Megan Adkins, a volunteer for Hope Harbor, swiftly applied henna tattoos on attendees the night of Sept. 14 at Tidball’s bar. She delicately applied a deep red ink as onlookers gazed under the tent where she sat and at a variety of other activities. Shoppers visited local vendors’ pop-up shops, including flower crowns from Starry Fields Farm and T-shirts being tie-dyed as live music blared into the night. The Summer of Love and Consent brought together local residents to rally behind Hope Harbor, a sexual trauma recovery center in Bowling Green.
Hope Harbor opened its doors in 1985 to provide free, confidential services to anyone who has been affected by sexual violence. These services include one-on-one counseling, a 24/7 hotline and prevention education at local schools. Advocates accompany survivors to hospitals for sexual assault forensic exams and to police stations to file reports.
Hope Harbor’s Kentucky locations also include Russellville, Franklin and Glasgow and offer training courses for hopeful volunteers. For more resources, check out the organization’s website to reach out for help or learn how to get involved.
Volunteers like Adkins provide support to victims by escorting survivors throughout a variety of trying moments, including court hearings, physical injuries examinations and STI and pregnancy testing. As difficult as she said her work may be, events like The Summer of Love and Consent are Adkins’ sweet spot.
Adkin’s is part of the fundraising and event coordinating committee, which organized the Summer of Love and Consent event. The event was ‘60s-themed, inspired by hippies and 1967’s Summer of Love.
“The coolest thing about doing this event is that it’s in a bar,” Adkins said. “We had been talking and wanting to be involved more in the bar scene because rape happens in bars.”
Alayna Milby, a crisis intervention specialist at Hope Harbor, received a message from Tidball’s co-owner Brian Jarvis offering to host the event.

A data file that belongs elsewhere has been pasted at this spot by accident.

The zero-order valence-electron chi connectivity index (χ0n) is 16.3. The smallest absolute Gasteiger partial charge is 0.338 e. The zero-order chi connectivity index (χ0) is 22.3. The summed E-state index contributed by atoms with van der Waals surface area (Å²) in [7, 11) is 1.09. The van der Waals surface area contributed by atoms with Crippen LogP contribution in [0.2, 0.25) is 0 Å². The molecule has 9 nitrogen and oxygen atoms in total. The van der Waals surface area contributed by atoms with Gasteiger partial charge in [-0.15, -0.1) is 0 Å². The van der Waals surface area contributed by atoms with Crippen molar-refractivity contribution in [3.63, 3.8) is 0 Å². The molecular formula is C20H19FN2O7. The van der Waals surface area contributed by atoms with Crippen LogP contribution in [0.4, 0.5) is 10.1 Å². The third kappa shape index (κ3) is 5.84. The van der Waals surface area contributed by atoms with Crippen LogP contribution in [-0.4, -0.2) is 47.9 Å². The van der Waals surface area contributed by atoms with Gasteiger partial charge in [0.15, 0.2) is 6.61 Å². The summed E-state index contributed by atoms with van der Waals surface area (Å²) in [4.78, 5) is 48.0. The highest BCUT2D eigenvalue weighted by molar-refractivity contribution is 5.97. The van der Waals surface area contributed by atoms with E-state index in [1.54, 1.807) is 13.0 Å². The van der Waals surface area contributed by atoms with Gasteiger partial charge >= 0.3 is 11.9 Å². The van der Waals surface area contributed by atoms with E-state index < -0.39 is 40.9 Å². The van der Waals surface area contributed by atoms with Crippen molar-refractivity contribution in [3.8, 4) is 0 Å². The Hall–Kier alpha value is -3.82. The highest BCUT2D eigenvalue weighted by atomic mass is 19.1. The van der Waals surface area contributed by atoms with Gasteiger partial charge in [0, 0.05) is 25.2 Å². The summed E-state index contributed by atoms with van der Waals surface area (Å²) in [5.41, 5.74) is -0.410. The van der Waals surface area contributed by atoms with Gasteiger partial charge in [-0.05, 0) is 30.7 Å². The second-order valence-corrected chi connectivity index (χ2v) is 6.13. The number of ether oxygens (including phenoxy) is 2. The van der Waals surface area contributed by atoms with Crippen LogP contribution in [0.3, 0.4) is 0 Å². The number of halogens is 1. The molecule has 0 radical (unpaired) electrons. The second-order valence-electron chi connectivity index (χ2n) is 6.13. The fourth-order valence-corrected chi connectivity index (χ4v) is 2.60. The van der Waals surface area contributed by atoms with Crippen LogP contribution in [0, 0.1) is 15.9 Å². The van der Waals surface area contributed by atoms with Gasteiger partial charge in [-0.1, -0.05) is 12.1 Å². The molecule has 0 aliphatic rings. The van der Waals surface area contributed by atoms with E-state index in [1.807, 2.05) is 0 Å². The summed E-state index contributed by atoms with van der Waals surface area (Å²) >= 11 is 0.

“We hope that by creating space for the conversation of consent and resources available to survivors within the nightlife bar scene that folks will know we are there to help, and we will never judge a survivor for what they were doing before they were assaulted,” Milby said.
Opening act Girl Tones took the stage as patrons danced and stood in line to have hippie-inspired florals painted on their faces. Vendors included Chloe Lee Illustrations and Resin.ate, woodwork and jewelry created by Merenda Caswell, located next to Tidball’s sponsored beer garden.
With a desire to have Hope Harbor’s presence known while spreading a message of safety, Jarvis jumped on board in alliance with the organization he said he has a deep respect for and a cause his bar stands behind.
“We want to let them know that we support them,” Jarvis said.
Beyond supporting Hope Harbor, the Summer of Love and Consent event brought together community members for a unique experience.
“It’s a good cause; it’s a good message,” said Cindy Sellers, an attendee and Hope Harbor volunteer. “I’m kind of close to Alayna, and she inspires me to step outside of my comfort zone.”
Sellers was not volunteering for the event, but instead went to enjoy it with her daughter, who is particularly intrigued by ‘60s culture.
As the party moved inside, the night capped with a Reflection Session where artists had an opportunity to perform four of their own songs.